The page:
International NGOs Condemn IOI Group’s Plan to Divest from Conflict Palm Oil Plantation

If IOI divests, communities of Long Teran Kanan risk losing their lands, culture and livelihood

December 15, 2017

FOR IMMEDIATE RELEASE Thursday, December 14, 2017   CONTACT: Emma Rae Lierley, Rainforest Action Network, Emma@ran.org,  +1 425 281 1989 Patrick Anderson, Forest Peoples Programme, Patrick@forestpeoples.org +61406448411

 

San Francisco, CA – International NGOs have condemned an announcement by the Malaysian palm oil giant IOI Group (IOI) that it intends to sell its stake in a controversial palm oil plantation that has been at the center of a longstanding conflict with communities in Sarawak, Malaysia.

 

The IOI-Pelita plantation includes land taken from the Long Teran Kanan communities without their consent. The communities have been seeking compensation, the recognition of their rights and return of customary lands for over a decade. Two weeks ago, IOI finally agreed to participate in a meaningful mediation process with communities. However, a decision to sell makes further mediation meaningless as IOI will no longer have control over the plantation or the ability to resolve the conflict by meeting the needs of affected communities.

                                                                       

IOI is one of the major traders of palm oil into North America, Asia and Europe. It supplies palm oil to major brands, including Unilever, Hershey’s and Mondelēz.

                                               

“IOI has recently tried to convince the market that it’s earnestly reforming its problematic past. With this announcement, IOI is not only turning its back on communities, it casts doubt on its intentions to fulfill any and all of its commitments to sustainability,” says Gemma Tillack, Forest Policy Director for Rainforest Action Network (RAN).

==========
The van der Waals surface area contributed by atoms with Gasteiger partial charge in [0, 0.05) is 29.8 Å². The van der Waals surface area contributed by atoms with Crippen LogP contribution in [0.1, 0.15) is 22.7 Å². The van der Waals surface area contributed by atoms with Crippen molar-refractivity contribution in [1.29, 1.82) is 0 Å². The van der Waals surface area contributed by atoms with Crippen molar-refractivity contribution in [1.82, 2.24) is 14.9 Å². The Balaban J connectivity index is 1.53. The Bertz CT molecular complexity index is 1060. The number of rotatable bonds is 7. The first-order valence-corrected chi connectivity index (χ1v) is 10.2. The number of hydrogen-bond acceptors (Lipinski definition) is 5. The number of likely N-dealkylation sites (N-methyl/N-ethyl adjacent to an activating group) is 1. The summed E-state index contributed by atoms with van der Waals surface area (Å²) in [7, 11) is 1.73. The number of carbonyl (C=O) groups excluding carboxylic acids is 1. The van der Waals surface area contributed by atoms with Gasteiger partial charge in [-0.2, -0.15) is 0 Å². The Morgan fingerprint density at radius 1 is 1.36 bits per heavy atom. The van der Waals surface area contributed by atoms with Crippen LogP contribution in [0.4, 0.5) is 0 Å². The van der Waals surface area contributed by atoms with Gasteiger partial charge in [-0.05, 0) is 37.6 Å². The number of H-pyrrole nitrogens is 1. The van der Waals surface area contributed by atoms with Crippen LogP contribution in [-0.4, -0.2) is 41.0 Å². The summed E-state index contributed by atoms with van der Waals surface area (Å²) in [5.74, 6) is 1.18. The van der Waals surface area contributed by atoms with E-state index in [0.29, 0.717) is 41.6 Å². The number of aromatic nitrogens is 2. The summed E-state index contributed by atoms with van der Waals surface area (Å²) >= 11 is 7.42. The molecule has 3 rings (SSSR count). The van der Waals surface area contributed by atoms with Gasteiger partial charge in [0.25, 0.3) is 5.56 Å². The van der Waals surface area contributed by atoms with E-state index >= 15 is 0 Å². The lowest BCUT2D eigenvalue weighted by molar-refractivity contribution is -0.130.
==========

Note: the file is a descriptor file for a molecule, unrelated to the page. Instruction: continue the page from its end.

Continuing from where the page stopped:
“This latest move by IOI is a final effort to avoid its responsibility to remedy long-standing injustices against the Long Teran Kanan longhouse communities. A failure to deliver remedy for land rights violations will be a major breach of its palm oil policy and obligations as a member of the Roundtable on Sustainable Palm Oil (RSPO),” says Patrick Anderson for Forest Peoples Programme.

 

“This announcement is an act of bad faith. It has been made at the end of a six-month negotiation progress that aimed to finalize an agreed action plan between IOI and the communities who had submitted a RSPO complaint in 2010. This was a critical implementation milestone set by Grassroots, Rainforest Action Network, Forest Peoples Programme and Greenpeace, which will remain unfulfilled if IOI sells the concession,” says Andrew Ng, spokesperson and co-complaint from Grassroots. “IOI will condemn the communities of Long Teran Kanan A and B, Long Tabing Atas and Bawah, Long Tuyut, Long Teran Batu and Long Jegan to losing all their lands, culture and livelihood.”

                                                                                               

“If IOI sells its stake in IOI-Pelita it would be the final straw, proving once and for all that IOI cannot be trusted. If this sale goes through, then major brands would have no choice but to stop buying from IOI altogether. The RSPO would also have to expel IOI for such a gross violation of its rules,” said Bagus Kusuma, forest campaigner for Greenpeace Southeast Asia.

                                                           

NGOs are calling on the company to make a formal statement that it will cancel plans to sell its share in the concession and move forward with efforts to establish a mutually agreed mediation process and resolve this social conflict and associated RSPO complaint once and for all.

                                   

                       

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